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Need for a contemporary manufacturing strategy?

Need for a contemporary manufacturing strategy?

Consider a parallel development approach to differentiate your drug product in developed market segments

Beginning with in-human phase I trials, significant thought is applied to study design, logistics, CRO selection, patient populations, study centers, software and clinical distribution. These are all important considerations in the drug development process, but what is often missing is an equally important, well-thought through manufacturing strategy for the clinical material.

Dr. David Brett, Product and Service Manager at Vetter provides answers about a clinical manufacturing approach that meets the needs for aseptic filling of high value antibodies, proteins, peptides, etc.

Question: Innovative drug products in development are on the rise. What kind of drug products or molecules are most suitable for a parallel manufacturing strategy?

Dr. Brett: The decision for the right packaging strategy strongly depends on the market requirements, the product attributes and moreover the company´s commercialization strategy for its new drug product. For a new product or biosimilar where there exists an approved treatment or patented biologic in syringe or cartridge form, there can be a competitive advantage using a parallel manufacturing development strategy: Focusing on vial first often allows a faster time-to market strategy while developing in parallel in syringe offers the clients a more flexible commercialisation strategy. This is true in less price sensitive markets where there is a need to attract patients, and vials offer a price advantage. This is also the case where health care workers are being paid per administration step, receiving higher reimbursement from insurance companies using a vial. For example, we recently experienced a parallel manufacturing strategy for clients developing for indications like autoimmune diseases and blood products. It offered them the flexibility to approach unique market segments with differently priced and positioned offerings.

Q: At what phase does a company needs to decide to kick off a parallel vial-syringe development?

Dr. Brett: The majority of new products are initially filled in vial form since it is easier to carry out dosing studies and the regulatory path is clear. Many biotech companies choose this development path due to their restricted resources, budget and market entry strategy. The best timing to consider parallel development is after dose finding studies (Phase IIb). These clinical trials usually represent the most rigorous demonstration of a medicine's efficacy. Sometimes referred to as pivotal trials. In this clinical trial phase it´s best to think early not only about primary but also secondary packaging components to be best prepared for scale-up and commercialization.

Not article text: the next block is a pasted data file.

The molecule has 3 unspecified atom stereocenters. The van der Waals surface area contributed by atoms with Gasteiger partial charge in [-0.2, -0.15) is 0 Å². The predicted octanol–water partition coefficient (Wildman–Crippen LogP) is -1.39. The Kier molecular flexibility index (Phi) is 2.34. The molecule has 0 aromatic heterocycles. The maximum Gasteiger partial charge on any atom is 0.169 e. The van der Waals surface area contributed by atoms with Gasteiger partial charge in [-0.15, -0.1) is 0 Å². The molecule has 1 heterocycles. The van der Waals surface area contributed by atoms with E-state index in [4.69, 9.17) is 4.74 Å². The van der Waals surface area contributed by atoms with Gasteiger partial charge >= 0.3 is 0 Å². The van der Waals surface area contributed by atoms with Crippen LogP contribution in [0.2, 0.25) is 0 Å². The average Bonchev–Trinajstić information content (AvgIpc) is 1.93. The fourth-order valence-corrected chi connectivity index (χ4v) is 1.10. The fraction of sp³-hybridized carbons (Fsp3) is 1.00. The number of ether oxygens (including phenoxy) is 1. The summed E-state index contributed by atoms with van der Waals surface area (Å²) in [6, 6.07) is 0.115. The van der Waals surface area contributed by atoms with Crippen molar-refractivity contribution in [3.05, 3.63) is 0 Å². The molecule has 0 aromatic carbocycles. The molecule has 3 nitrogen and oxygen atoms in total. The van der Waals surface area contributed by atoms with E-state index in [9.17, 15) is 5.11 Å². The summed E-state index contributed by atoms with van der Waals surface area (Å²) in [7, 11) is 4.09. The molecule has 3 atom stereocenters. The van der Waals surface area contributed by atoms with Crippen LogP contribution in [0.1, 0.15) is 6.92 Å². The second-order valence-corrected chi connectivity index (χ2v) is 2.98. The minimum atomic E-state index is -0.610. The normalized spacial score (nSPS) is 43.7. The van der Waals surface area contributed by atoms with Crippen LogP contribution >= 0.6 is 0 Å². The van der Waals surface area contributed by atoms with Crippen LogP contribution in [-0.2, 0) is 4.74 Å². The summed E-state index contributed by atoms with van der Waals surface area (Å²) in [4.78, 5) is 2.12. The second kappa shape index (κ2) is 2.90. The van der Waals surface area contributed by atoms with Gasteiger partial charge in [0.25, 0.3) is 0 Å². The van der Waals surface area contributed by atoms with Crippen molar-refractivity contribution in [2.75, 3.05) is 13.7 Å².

Q: Do you need to pursue regulatory processes twice or in parallel when choosing a parallel manufacturing strategy?

Dr. Brett: The regulatory pathway can be pursued in parallel following an FDA Guidance. It is essential that biopharmaceutical clients work with a partner that has strong regulatory experience and is regularly audited to highest manufacturing standards, both in early clinical and later stage clinical phases. Each primary packaging configuration needs to meet specific regulatory requirements.

Q: How much are the extra cost for a parallel drug development strategy?

Dr. Brett: It is difficult to give a concrete number for a parallel manufacturing development strategy. Certainly, it is more expensive to pursue a parallel development path. However, depending on the product attributes, market requirements and commercialization strategy it is advised to consider starting feasibility studies in both syringe and vial packaging as a first step without committing to full development of one or the other pathway.

The choice of a high quality manufacturing partner with the contemporary manufacturing capabilities and expertise to offer advice on future drug product development is critical. The wrong choice can leave biotech companies with the need to switch partner’s midstream, resulting in high cost and risks such as failure to produce, the loss of API or trial delay.  Vetter offers a large expertise in primary and secondary packaging components and strong regulatory expertise .